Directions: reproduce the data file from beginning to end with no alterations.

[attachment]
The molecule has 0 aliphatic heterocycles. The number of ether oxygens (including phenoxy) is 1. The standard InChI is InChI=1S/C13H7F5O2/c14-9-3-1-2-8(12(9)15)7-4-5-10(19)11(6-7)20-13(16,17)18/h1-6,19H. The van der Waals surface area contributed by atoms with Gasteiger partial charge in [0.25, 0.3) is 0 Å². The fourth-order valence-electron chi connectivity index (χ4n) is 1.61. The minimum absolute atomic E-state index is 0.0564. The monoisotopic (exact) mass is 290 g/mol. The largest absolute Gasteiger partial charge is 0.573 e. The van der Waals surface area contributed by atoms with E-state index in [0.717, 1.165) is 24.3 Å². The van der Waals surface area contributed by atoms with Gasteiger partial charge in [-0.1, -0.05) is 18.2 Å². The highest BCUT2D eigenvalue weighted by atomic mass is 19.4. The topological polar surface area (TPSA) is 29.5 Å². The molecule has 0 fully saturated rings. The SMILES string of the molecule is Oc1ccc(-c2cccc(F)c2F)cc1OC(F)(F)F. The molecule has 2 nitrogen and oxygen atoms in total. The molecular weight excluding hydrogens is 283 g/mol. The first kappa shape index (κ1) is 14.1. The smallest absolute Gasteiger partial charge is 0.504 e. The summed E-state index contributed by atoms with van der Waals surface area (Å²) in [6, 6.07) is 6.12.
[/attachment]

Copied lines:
The molecule has 0 aliphatic heterocycles. The number of ether oxygens (including phenoxy) is 1. The standard InChI is InChI=1S/C13H7F5O2/c14-9-3-1-2-8(12(9)15)7-4-5-10(19)11(6-7)20-13(16,17)18/h1-6,19H. The van der Waals surface area contributed by atoms with Gasteiger partial charge in [0.25, 0.3) is 0 Å². The fourth-order valence-electron chi connectivity index (χ4n) is 1.61. The minimum absolute atomic E-state index is 0.0564. The monoisotopic (exact) mass is 290 g/mol. The largest absolute Gasteiger partial charge is 0.573 e. The van der Waals surface area contributed by atoms with E-state index in [0.717, 1.165) is 24.3 Å². The van der Waals surface area contributed by atoms with Gasteiger partial charge in [-0.1, -0.05) is 18.2 Å². The highest BCUT2D eigenvalue weighted by atomic mass is 19.4. The topological polar surface area (TPSA) is 29.5 Å². The molecule has 0 fully saturated rings. The SMILES string of the molecule is Oc1ccc(-c2cccc(F)c2F)cc1OC(F)(F)F. The molecule has 2 nitrogen and oxygen atoms in total. The molecular weight excluding hydrogens is 283 g/mol. The first kappa shape index (κ1) is 14.1. The smallest absolute Gasteiger partial charge is 0.504 e. The summed E-state index contributed by atoms with van der Waals surface area (Å²) in [6, 6.07) is 6.12.